Article

Is your managed service provider as secure as you think?

How to ensure that your MSP is protecting your IT system

Oct 14, 2022

Key takeaways

It’s crucial to ensure that your managed service provider offers cybersecurity

Your provider should be proactive when it comes to security

Cyber insurance is not sufficient protection

Best practices help ensure your IT platform is protected

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Managed technology services Managed security services Cloud services
IT infrastructure Managed IT services Cybersecurity Managed services

It doesn’t matter what industry you are in, or how big your company is—the attacks never stop. Cyberthreats are constant, and they include everything from hackers trying to take over your systems through ransomware attacks to scam artists sending phishing emails.

Many companies hire managed service providers (MSPs) to handle their IT needs, but just because you have an MSP doesn’t mean that your security needs are covered. It is imperative to verify that your MSP is doing all it can to prevent a catastrophic attack on your IT system by taking a security-first mindset. Here are key steps to take and important factors to keep in mind when assessing how much protection your MSP is providing for your organization.

A dangerous assumption

Just a few years ago, cybersecurity for most companies consisted of little more than antivirus software and a basic firewall. Today, companies need a much stronger defense. As cyberattacks have increased in both frequency and sophistication, organizations can no longer sit back and hope that no one gains unauthorized access into their IT environment to unleash havoc. However, many companies simply do not have the internal resources to set up and maintain a powerful cybersecurity platform. Hiring and retaining a staff of qualified security professionals who will focus on cyberthreats is beyond the reach of most organizations.

An upsetting shock awaits those companies that just assume their MSP is handling their cybersecurity. The truth is that some MSPs focus only on IT operations. They work to support the users, make necessary upgrades, ensure the operability of the technology and, in general, keep the lights on. They may not view it as their job to monitor threats, identify gaps in protection or prevent attacks.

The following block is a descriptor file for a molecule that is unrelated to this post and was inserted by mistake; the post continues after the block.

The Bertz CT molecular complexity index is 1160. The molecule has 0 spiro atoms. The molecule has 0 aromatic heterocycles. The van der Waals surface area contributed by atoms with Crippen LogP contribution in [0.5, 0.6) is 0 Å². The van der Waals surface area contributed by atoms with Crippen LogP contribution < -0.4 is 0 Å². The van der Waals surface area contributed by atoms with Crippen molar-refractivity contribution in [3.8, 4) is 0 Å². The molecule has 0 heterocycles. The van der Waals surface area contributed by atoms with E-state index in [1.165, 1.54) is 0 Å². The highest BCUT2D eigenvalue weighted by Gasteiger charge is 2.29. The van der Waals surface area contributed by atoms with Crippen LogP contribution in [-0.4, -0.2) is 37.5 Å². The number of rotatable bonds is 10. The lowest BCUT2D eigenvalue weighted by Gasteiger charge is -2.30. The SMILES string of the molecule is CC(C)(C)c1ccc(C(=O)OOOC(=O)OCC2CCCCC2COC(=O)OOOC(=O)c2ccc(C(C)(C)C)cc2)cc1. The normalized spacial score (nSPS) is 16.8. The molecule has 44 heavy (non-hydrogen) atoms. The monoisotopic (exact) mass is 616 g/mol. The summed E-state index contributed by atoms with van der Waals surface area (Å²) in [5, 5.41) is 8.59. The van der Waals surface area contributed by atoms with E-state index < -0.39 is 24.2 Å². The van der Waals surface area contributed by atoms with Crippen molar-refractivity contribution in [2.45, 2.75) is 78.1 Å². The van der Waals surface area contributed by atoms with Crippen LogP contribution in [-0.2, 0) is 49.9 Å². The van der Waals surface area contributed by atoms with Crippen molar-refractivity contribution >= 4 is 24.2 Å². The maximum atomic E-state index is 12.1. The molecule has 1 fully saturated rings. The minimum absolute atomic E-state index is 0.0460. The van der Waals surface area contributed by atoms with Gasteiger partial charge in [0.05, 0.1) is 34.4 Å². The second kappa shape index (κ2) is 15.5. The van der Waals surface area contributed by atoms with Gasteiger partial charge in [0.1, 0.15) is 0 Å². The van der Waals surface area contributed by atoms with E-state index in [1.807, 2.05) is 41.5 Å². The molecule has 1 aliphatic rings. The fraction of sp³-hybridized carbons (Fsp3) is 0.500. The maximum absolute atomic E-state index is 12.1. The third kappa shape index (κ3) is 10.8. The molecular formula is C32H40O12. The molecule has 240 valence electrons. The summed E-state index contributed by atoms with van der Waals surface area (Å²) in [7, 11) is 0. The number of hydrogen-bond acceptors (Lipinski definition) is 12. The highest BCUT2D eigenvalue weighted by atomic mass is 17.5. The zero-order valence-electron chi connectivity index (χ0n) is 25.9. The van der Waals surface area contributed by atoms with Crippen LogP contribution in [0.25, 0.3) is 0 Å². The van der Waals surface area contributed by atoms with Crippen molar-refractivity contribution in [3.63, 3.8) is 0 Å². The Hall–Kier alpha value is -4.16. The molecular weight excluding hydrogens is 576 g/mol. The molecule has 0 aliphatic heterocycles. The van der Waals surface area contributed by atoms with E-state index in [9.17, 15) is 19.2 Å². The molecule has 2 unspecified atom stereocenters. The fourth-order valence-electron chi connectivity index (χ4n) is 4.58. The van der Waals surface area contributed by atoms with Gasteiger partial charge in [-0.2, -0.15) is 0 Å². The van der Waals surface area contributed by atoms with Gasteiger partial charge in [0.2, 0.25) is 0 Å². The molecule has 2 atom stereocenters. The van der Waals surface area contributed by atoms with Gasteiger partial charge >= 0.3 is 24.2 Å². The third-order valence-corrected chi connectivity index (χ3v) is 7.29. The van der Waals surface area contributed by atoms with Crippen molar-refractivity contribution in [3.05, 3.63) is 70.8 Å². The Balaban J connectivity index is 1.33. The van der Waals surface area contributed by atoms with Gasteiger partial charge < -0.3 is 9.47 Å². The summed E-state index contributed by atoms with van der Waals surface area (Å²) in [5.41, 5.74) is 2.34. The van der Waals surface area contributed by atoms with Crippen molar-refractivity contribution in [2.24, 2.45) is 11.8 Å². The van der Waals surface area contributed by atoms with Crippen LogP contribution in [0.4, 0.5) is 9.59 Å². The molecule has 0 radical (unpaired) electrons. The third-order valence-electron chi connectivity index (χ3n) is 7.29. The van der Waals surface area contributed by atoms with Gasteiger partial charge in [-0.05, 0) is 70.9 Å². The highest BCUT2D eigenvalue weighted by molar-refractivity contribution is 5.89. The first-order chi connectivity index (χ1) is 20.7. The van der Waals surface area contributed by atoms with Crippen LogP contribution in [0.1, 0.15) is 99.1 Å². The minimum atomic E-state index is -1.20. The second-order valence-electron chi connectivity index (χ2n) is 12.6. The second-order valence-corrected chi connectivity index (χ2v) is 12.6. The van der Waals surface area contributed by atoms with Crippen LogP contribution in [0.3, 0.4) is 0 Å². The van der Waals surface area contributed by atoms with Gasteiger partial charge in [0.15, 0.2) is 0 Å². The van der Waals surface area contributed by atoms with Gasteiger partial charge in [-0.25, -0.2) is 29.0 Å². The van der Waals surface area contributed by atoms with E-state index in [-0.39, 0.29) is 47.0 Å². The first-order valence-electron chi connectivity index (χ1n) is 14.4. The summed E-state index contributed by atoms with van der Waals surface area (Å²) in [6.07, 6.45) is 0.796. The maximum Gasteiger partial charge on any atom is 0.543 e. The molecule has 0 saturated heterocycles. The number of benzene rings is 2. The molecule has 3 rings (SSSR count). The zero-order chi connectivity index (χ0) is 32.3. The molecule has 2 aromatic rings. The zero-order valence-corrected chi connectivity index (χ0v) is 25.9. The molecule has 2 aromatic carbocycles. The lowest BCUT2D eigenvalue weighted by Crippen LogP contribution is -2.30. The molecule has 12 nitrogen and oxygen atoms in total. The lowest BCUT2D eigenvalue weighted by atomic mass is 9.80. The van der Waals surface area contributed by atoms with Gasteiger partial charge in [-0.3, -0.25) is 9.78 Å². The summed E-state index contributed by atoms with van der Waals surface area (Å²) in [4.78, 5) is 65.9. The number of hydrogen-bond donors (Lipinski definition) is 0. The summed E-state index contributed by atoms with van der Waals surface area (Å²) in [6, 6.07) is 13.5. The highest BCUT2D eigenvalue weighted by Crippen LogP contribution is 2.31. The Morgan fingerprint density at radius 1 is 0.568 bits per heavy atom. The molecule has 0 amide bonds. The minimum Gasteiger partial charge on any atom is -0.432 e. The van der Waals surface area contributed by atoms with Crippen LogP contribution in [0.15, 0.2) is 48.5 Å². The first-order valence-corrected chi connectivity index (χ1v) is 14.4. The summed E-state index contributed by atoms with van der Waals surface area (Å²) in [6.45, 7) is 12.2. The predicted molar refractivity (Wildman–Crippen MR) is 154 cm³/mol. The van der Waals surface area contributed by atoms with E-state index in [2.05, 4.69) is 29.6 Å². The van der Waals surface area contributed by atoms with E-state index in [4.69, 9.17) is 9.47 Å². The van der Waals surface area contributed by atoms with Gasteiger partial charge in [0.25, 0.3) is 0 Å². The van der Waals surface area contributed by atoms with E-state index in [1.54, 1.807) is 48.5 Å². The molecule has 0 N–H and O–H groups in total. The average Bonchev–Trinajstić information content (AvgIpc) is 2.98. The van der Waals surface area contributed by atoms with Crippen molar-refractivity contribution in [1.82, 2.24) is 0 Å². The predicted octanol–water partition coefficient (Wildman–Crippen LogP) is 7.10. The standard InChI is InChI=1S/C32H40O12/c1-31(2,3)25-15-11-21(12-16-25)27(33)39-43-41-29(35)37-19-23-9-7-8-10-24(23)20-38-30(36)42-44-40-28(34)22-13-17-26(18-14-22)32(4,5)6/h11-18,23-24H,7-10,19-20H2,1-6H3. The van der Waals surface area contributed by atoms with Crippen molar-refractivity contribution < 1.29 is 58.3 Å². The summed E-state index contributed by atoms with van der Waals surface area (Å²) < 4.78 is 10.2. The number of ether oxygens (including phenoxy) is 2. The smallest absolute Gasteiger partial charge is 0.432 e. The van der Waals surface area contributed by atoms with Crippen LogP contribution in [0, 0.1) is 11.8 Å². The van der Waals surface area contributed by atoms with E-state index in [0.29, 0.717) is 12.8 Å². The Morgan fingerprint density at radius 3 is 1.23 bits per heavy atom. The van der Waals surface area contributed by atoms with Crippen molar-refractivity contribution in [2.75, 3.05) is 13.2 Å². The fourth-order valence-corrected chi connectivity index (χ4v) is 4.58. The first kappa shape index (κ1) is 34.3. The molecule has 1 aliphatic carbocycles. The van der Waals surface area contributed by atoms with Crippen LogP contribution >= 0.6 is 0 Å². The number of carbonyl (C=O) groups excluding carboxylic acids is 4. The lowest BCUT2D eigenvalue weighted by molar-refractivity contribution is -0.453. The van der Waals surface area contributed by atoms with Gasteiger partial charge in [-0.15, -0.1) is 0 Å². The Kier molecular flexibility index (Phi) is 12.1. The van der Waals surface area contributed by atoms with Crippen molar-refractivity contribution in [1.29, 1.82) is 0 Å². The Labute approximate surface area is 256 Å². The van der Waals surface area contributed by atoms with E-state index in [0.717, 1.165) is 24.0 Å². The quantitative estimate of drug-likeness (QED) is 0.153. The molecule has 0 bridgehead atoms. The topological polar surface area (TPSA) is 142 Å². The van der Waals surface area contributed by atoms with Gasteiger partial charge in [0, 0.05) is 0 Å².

It’s important to verify that your contract with your MSP includes cybersecurity, and that you’ve defined what that protection looks like. You can start by asking if your MSP has top-tier cybersecurity professionals who offer security services, take a proactive approach to identifying security threats, and can respond quickly if necessary.

Take action: Watch our 2022 cybersecurity update on key trends in an evolving landscape

Do you need a managed security service provider (MSSP)?

If your MSP does not handle cybersecurity, you may need to consider hiring a managed security services provider (MSSP). These organizations specialize in security and provide 24/7 cybersecurity services.

Working with a MSSP could be the right solution, but some companies balk at the cost of hiring and managing another provider. While budgetary concerns are always relevant, it’s important to keep in mind that a serious data breach can be costly to repair and can irrevocably damage a company’s reputation. Regardless of whether you have one provider or two, the principles of cybersecurity are the same.

Take action: Compare your cyber risk with our two-minute cybersecurity benchmarking assessment

What about cyber insurance?

Some organizations may argue that obtaining cyber liability insurance is all the protection that they require. However, while cyber insurance can be a vital part of a company’s overall strategy, it is not a sufficient defense by itself. That’s like refusing to wear your seat belt and driving through red lights at top speed because you have car insurance.

Furthermore, cyber insurance is difficult to obtain in the first place if you are not taking well-established, documented steps to secure your environment and your users. Cyber liability insurance carriers are creating more requirements and conducting more thorough reviews of organizations before offering coverage. They want to make sure, understandably, that an organization is taking the necessary precautions to decrease the odds of a big claim being filed.

For all these reasons, many companies benefit from hiring an experienced provider that can focus on their cybersecurity needs.